Hello, I'm Mark Pearson. People are skeptical about the U.S. economy, according to results of a poll by the Pew Research Center.
64 percent of the 15-hundred respondents said economic conditions are only fair to poor. Their worriers are over the high cost of gasoline, home heating fuel and health care.
Despite consumer uncertainty about the economy, the numbers point to an upturn.
*The Index of Leading Indicators rose one-tenth of one percent last month. It is the third consecutive monthly gain, suggesting an economy that is likely to expand moderately in the near-term.
* Year-end totals of both new and existing home sales set record highs for a fifth straight year in 2005.
*The Gross Domestic Product, which reflects the growth rate of total economic output, was up just 1.1% in the fourth quarter -- the slowest pace in three years. *And while the non-partisan Congressional Budge Office forecasts a $337 (B) billion dollar deficit for the current budget year, the estimate is lower than the $400 billion dollar projection by the White House.
While the economy may be looking up, the same can't be said for the beef export business. Following last week's failure to stop prohibited material from being sent in a shipment of veal to Japan, the U.S. government is working hard this week to regain the confidence of its Asian trading partners.
Dr. Ron DeHaven, USDA: "I think the response has been very aggressive, very quick. It truly is an unfortunate situation and I think the Secretary is taking that stance that we're going to do every thing we can to correct it as quickly as we can, and provide the necessary assurances."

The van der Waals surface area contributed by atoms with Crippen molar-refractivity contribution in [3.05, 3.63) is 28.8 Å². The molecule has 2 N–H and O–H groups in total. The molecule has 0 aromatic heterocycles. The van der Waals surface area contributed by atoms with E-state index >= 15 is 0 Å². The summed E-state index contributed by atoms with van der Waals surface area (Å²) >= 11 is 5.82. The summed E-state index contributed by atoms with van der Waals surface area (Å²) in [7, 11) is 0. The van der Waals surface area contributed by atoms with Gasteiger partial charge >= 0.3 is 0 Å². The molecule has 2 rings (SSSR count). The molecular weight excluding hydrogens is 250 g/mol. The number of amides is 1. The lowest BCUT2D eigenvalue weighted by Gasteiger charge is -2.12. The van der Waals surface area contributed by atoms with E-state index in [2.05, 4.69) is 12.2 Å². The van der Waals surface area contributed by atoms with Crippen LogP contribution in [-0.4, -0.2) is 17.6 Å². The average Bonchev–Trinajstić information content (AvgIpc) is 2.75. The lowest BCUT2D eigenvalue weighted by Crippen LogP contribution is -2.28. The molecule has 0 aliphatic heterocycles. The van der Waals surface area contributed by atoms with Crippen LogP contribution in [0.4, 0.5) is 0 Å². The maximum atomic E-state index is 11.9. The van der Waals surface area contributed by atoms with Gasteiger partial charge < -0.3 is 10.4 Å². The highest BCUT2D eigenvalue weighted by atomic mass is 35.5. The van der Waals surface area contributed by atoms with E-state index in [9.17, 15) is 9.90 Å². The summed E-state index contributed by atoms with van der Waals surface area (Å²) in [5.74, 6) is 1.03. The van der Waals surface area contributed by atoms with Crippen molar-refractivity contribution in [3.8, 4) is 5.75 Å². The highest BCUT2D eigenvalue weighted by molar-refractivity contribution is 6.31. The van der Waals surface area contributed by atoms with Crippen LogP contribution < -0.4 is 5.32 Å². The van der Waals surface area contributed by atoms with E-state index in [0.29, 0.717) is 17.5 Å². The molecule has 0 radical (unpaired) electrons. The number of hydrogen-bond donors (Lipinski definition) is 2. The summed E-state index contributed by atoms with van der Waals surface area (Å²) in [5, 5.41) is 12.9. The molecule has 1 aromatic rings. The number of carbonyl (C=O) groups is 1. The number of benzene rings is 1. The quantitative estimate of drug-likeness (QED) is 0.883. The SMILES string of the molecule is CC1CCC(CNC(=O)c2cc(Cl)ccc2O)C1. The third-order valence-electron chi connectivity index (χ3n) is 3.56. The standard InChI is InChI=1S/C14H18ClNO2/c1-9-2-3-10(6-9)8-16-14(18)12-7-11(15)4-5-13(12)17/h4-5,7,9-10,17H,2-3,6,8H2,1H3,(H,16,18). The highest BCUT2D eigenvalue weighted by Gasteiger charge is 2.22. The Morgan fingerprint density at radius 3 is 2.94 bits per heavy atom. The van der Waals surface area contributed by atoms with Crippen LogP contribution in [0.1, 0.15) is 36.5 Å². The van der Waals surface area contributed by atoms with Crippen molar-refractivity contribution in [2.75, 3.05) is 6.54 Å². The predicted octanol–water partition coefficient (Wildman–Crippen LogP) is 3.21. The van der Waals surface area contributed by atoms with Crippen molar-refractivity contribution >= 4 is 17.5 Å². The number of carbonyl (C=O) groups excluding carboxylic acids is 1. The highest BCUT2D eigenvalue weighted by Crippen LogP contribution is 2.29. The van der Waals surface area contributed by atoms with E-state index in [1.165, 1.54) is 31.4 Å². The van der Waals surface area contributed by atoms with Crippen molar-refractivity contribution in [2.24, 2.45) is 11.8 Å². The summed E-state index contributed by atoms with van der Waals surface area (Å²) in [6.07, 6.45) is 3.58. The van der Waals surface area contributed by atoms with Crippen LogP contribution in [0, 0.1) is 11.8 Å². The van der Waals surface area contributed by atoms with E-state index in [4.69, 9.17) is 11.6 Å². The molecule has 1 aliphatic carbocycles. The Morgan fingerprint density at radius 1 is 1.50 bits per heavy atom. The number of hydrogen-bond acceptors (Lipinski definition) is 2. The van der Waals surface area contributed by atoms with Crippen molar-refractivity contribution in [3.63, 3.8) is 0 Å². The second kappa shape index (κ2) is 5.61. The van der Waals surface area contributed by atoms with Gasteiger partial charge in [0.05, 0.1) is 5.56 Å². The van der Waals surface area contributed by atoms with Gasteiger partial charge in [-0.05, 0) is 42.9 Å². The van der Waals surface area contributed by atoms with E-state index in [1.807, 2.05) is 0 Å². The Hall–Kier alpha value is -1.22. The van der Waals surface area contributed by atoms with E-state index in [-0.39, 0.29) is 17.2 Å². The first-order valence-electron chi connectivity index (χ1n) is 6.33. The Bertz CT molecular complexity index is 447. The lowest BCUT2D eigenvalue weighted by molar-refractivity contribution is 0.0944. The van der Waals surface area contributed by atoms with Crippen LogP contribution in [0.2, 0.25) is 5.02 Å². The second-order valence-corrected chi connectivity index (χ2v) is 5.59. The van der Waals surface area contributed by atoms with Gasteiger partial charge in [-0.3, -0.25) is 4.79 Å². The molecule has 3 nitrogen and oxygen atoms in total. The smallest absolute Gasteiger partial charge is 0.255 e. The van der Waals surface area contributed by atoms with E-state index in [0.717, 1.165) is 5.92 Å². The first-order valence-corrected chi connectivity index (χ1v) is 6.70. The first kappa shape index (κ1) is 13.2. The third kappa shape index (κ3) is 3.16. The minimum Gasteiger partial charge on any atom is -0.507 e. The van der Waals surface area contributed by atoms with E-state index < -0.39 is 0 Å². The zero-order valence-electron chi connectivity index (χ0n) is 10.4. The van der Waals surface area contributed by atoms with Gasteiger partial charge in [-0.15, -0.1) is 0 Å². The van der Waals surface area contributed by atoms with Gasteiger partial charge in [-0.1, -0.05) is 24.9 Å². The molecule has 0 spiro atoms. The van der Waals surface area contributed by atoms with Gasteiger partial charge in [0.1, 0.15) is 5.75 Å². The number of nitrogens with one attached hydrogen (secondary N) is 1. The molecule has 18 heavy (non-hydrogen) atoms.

The U.S. is responding quickly to Japan's reinstated ban on American beef following the discovery of spinal cord in a shipment of U.S. beef last week. USDA already is starting to re-educate meat inspectors on specific requirements demanded by certain countries importing U.S. beef. In addition, more inspectors will be sent to every plant approved to export beef. At least two will have to review every shipment of U.S. beef slated for Japan.
As Japan insists on guarantees from the U.S. to ensure the beef rules won't be violated again, the Asian country on Tuesday reported the discovery of its 22nd case of BSE within its own borders. The U.S. has had two. Japan is giving no word on a possible date for resumption of U.S. beef imports.
Dr. Ron DeHaven, USDA: "I think there's a lot of speculation now as to how long the restrictions might continue and I don't want to add fuel to that fire."
Despite Japan's suspension of U.S. beef imports, Taiwan and South Korea plan to resume importing American beef on a limited basis. Both countries are limiting the imports to boneless meat only from calves under 30 months old.